UPDATE #2:  And here’s a nice example of how Spurrier schemed to exploit Pruitt’s defense.

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Filed under Georgia Football

Coach Richt, the SEC is on line two.

Richt gets his explanation from Steve Shaw about the intentional grounding penalty.

Meanwhile, Richt said he heard back from the SEC office on the intentional grounding call, which he had expressed concern about. Quarterback Hutson Mason’s pass hit a South Carolina defensive end, according to Richt, so he asked the SEC office why grounding was called.

The answer Richt got, he said, was that there was “no reasonable chance” of Georgia fullback Quayvon Hicks, the intended receiver, to catch the ball. The pass being tipped by a defensive player doesn’t necessary preclude an intentional grounding call, according to the SEC.

If you watch the replay…

… it’s hard to disagree.  That ball is thrown at a spot from where Hicks was long gone.

And, boy, that’s a worthless play fake.


Filed under Georgia Football, SEC Football

Fake punt? I thought you said fake death.

I’m not sure what this guy thought he was selling in the Arkansas State-Miami game, but it’s certainly the most unusual move I’ve seen during a fake punt.

Maybe he was trying to distract the safety.


Filed under Stylin'

“Certainly, now is not the time to start pointing fingers and looking at external factors.”

You think Georgia has issues?  Troy blew not one, but two fourteen-point leads and lost at home to a Football Championship Subdivision team.


Filed under It's Not Easy Being A Mid-Major

The hits just keep on coming.

Nick Chubb goes down.

Chubb had surgery on his left thumb at St. Mary’s Hospital in Athens on Monday. According to Lavelle Chubb, Nick’s mother, doctors inserted surgical screws to repair a fracture that Chubb suffered in practice this past week.

He’ll miss the Troy game, maybe more.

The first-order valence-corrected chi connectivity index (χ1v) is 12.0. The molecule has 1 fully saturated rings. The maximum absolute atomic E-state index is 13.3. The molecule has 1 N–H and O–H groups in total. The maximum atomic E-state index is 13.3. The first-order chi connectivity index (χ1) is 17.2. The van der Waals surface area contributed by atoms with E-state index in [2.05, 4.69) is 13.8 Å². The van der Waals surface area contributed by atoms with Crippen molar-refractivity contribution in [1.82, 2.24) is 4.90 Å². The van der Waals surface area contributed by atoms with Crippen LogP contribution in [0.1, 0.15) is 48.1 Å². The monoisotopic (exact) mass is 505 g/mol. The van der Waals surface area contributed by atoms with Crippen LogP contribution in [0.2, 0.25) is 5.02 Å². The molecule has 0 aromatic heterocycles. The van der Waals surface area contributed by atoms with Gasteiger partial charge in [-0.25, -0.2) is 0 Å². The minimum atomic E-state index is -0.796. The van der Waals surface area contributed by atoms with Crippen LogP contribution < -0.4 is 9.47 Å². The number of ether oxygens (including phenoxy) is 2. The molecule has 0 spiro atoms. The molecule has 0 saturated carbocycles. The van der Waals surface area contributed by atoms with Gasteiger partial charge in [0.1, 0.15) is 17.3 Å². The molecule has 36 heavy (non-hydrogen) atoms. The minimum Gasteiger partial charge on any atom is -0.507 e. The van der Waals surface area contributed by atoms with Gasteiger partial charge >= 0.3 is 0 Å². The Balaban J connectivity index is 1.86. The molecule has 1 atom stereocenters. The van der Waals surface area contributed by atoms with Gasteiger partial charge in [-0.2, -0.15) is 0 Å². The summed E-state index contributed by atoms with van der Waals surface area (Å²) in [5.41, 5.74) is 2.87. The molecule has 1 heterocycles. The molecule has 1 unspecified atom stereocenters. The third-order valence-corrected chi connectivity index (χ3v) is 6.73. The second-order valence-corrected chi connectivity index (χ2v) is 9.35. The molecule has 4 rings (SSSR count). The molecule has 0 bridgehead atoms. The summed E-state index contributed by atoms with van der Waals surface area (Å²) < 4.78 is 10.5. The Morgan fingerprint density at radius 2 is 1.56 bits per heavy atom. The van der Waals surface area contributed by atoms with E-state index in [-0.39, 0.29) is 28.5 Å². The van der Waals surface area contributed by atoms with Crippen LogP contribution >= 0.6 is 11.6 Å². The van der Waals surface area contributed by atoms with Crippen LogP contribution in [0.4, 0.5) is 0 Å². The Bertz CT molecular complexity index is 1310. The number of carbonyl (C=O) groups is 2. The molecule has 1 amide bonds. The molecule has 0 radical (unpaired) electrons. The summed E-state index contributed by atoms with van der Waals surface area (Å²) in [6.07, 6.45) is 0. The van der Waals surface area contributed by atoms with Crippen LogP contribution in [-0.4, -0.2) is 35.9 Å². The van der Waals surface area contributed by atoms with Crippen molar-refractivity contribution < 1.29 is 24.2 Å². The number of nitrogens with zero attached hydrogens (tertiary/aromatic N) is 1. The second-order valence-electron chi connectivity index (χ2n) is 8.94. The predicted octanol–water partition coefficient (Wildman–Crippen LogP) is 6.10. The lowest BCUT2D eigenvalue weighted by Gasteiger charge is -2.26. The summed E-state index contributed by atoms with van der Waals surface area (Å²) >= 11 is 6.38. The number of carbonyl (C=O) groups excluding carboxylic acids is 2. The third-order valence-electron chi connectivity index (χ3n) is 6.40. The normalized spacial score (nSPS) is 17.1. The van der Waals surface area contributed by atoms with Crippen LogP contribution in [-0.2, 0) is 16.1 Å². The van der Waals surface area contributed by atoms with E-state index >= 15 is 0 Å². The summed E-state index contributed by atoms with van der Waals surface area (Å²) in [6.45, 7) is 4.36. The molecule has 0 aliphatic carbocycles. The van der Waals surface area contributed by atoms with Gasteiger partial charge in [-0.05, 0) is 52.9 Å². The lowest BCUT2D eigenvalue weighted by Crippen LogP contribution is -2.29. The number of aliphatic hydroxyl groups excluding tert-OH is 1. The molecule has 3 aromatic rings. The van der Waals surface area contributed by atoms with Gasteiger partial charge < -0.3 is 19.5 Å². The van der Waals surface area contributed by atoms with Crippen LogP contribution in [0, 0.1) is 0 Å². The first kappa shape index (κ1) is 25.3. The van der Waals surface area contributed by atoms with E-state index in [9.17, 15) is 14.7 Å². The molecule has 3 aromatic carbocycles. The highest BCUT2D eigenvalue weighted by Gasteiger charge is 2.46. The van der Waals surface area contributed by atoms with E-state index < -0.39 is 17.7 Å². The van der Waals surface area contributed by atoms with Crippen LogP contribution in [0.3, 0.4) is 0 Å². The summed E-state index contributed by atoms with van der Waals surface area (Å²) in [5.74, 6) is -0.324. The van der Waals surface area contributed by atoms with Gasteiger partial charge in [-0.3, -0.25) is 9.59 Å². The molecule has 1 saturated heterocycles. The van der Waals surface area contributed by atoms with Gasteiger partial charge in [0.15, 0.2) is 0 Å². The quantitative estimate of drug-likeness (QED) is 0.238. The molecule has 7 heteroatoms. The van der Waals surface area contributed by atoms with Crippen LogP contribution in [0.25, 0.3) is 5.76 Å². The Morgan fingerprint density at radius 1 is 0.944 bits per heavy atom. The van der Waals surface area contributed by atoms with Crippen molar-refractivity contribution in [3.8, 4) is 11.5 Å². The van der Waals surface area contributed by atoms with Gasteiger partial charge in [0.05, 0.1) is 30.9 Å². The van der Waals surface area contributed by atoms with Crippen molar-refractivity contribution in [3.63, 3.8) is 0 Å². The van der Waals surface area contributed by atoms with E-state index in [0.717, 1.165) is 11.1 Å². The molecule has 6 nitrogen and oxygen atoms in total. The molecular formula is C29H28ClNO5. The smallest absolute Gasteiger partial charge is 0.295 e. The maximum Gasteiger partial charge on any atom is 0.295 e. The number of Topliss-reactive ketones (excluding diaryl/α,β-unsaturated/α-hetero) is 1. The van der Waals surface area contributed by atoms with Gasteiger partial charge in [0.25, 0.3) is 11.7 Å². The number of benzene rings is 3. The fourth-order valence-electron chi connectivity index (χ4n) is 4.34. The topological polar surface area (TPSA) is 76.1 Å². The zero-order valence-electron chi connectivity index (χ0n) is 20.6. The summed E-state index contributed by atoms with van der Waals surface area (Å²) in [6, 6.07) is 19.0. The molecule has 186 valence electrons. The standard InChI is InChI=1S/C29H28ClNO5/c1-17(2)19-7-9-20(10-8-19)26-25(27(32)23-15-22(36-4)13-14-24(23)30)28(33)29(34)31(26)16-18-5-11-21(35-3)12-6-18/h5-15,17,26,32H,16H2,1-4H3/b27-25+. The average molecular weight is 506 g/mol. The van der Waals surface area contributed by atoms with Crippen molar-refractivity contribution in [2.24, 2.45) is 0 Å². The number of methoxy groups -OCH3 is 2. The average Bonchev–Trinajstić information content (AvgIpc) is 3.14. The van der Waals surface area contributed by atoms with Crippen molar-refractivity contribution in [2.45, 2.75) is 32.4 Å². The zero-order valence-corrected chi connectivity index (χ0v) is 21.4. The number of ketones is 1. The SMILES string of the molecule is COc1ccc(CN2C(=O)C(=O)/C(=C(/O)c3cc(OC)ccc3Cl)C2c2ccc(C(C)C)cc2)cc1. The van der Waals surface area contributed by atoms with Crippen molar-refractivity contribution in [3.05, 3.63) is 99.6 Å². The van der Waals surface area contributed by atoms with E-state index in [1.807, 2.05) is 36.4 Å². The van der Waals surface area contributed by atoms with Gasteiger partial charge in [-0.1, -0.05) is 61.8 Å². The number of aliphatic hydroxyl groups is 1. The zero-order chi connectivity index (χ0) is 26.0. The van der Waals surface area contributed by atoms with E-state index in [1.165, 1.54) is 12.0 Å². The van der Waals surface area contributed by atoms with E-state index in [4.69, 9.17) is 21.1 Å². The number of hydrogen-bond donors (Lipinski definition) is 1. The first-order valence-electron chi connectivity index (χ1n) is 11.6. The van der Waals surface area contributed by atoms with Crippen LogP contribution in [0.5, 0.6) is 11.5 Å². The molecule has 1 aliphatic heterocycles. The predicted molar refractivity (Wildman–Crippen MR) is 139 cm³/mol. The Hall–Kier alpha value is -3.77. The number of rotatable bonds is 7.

Funny to say this, but it could be the big break Keith Marshall’s looking for.


Filed under Georgia Football

No time for tailgates

Tennessee game will be a nooner, on ESPN.


Filed under Georgia Football

“I’d rather deal with the heat than with football schedules.”

Ah, the social niceties and the South

For Younker, an Alabama fan like her fiance, the answer was simple: Wed Brandon Cutts on June 20, 2015, before football begins. That way, guests won’t have to decide whether to attend a game or the wedding; she won’t have to miss a game to get married; and a student dressed as Big Al — who will appear at a wedding in his Crimson Jersey for a $400 fee — can appear at the wedding for photos.

And, as a bonus, Younker won’t have to cope with the in-season passions of her mom’s family, who are Tennessee fans; her dad’s family, which pulls for South Carolina; and her brother, who attends Auburn.

Here’s the story of a wedding planner who earned her stripes.

Professional wedding planner Kavonda L. Rogers of Montgomery said “World War III” nearly broke out a few years ago when a bride settled on a wedding date not realizing it was the same day as the South’s oldest football rivalry game, Auburn-Georgia.

“It was intense. People were saying, ‘No, you have to move the wedding. You can’t do this,'” said Rogers.

The solution: Rogers arranged for a big-screen television to be turned on in a room right off the reception area. At game time, most of the men left the reception to huddle around the TV.

Someone in Montgomery who’s blissfully ignorant of the Georgia-Auburn game?  Sacrilege.


Filed under College Football